Blue badge of distinction honours Bogyoke Market

By SU MYAT MON | FRONTIER

YANGON — Bogyoke Aung San Market has been honoured with a blue plaque that recognises the historic and architectural significance of the second most popular tourist destination in the commercial capital.

Yangon Region Chief Minister U Phyo Min Thein presided over the installation ceremony on January 20, cutting a ribbon and using auspicious Eugenia leaves to sprinkle water over the plaque, on a wall near the main entrance to the market.

It is the 16th blue plaque to be attached to buildings of historic importance in the commercial capital under a project launched by the Yangon Heritage Trust and the Yangon City Development Committee in 2013.

Built in 1926 under British rule, the bazaar was initially called Scott’s Market after a Municipal Administrator, Mr Gavin Scott. Its name was changed during the Japanese occupation to Yan Naing Market in honour of Bo Yang Naing, one of the Thirty Comrades. It became known as Bogyoke Aung San Market after independence.

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The blue plaques project is aimed at creating awareness among residents and visitors of the historic value of significant heritage buildings in Yangon, YHT director Daw Moe Moe Lwin told Frontier.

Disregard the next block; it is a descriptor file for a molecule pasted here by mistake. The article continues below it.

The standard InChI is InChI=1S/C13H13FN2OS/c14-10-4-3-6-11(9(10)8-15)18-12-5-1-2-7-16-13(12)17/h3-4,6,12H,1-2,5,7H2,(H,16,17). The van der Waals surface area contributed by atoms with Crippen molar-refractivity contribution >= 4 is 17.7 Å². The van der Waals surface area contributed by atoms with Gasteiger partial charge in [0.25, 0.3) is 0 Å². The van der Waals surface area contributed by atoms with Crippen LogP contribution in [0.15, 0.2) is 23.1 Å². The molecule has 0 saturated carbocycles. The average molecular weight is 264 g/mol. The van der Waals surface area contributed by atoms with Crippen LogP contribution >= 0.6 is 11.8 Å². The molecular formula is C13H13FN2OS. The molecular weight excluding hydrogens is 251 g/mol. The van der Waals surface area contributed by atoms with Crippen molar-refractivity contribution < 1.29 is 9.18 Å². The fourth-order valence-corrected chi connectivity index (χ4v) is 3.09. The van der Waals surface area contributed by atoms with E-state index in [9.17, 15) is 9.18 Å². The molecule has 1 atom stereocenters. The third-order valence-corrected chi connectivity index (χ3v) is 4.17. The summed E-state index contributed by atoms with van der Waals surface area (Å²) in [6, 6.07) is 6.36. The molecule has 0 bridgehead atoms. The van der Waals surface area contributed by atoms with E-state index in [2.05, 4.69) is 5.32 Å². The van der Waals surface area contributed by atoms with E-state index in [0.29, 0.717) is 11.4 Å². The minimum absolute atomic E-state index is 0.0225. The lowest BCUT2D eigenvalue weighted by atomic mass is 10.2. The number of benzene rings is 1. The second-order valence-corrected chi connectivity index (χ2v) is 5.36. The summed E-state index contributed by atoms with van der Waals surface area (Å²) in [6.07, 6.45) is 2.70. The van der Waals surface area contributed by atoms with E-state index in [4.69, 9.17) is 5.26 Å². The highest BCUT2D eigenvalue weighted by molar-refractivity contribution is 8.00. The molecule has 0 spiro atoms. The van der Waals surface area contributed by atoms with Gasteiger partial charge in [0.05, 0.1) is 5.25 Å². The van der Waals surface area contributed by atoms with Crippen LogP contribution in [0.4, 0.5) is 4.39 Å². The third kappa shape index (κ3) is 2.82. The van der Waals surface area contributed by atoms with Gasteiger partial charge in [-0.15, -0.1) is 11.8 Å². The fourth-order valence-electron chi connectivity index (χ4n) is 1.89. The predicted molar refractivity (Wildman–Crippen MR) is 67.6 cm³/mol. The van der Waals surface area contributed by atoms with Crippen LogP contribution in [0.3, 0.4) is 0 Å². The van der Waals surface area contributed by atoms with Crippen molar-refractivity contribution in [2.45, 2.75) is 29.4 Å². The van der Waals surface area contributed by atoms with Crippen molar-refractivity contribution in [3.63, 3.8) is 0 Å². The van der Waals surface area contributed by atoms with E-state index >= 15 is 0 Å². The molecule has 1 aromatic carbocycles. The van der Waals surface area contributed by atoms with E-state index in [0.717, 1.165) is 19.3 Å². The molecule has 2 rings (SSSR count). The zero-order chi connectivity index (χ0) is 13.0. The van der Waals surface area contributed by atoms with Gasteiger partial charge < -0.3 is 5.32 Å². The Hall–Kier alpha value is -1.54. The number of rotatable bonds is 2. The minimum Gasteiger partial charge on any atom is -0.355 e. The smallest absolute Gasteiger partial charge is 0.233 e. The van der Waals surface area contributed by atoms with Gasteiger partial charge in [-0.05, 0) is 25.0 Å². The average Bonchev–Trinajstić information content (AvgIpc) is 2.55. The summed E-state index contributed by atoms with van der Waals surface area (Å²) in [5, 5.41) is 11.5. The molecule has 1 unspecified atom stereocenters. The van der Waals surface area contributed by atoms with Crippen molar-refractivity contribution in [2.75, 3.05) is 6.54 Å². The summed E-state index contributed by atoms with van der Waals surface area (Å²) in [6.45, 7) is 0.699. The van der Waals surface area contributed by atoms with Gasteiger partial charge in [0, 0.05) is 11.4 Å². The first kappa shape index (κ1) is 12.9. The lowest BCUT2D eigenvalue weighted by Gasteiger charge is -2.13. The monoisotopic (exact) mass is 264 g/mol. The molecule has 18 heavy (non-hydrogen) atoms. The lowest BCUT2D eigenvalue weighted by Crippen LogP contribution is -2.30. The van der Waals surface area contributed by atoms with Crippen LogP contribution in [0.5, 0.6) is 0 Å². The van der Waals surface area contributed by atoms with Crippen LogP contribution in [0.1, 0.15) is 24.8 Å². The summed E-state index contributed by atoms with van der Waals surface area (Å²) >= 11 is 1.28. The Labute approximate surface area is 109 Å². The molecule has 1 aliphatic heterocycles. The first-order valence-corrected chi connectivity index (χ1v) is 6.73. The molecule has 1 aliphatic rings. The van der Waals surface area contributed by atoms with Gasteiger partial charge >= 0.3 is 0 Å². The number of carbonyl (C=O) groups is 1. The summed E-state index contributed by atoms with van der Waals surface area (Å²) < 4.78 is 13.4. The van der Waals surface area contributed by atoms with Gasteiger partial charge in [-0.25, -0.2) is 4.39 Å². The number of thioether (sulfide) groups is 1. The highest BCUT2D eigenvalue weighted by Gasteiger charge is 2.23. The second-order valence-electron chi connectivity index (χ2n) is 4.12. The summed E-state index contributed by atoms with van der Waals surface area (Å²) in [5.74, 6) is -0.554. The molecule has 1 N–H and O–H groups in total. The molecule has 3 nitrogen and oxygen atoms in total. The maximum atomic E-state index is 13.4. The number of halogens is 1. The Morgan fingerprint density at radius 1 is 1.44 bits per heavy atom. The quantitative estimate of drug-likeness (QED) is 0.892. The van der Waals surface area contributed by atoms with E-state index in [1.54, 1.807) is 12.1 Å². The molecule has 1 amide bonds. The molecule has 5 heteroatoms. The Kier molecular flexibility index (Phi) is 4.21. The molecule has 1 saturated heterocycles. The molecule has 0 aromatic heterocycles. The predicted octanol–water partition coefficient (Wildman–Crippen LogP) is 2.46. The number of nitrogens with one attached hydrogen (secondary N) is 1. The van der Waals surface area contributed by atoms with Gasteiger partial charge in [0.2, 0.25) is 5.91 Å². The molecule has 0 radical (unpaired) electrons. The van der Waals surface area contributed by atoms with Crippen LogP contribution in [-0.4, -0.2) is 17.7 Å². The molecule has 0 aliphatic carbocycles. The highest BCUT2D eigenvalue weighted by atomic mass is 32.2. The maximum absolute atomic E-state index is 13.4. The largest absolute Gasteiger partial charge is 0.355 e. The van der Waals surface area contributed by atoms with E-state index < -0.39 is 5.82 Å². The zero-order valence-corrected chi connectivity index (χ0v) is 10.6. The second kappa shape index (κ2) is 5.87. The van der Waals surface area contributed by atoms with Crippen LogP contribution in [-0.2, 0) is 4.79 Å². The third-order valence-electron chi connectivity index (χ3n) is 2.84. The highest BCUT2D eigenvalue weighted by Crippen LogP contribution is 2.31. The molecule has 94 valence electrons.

“We should maintain the historic sights of Yangon to have a more beautiful city,” she said.

A balance of heritage buildings and modern architecture would help to create a richer, more attractive environment in Yangon, Moe Moe Lwin said.

As well as buildings and other landmarks, the plaques are also used to mark the addresses of significant figures in Myanmar’s history.

The blue plaques being installed on buildings in Yangon follow a tradition begun in London in 1867 that has spread throughout the world.

Yangon buildings bearing the blue badge of distinction include the former Rowe & Co department store, known as the “Harrods of the East”; City Hall, which is regarded as one of the finest examples of syncretic Myanmar architecture; the Armenian Apostolic Church of St John the Baptist built in 1766; and the Central Fire Station, one of the oldest buildings in the city being used for its original purpose.

By Su Myat Mon

By Su Myat Mon

Su Myat Mon joined Frontier in 2016 after working for The Irrawaddy as an intern. Her interests include travelling and writing.
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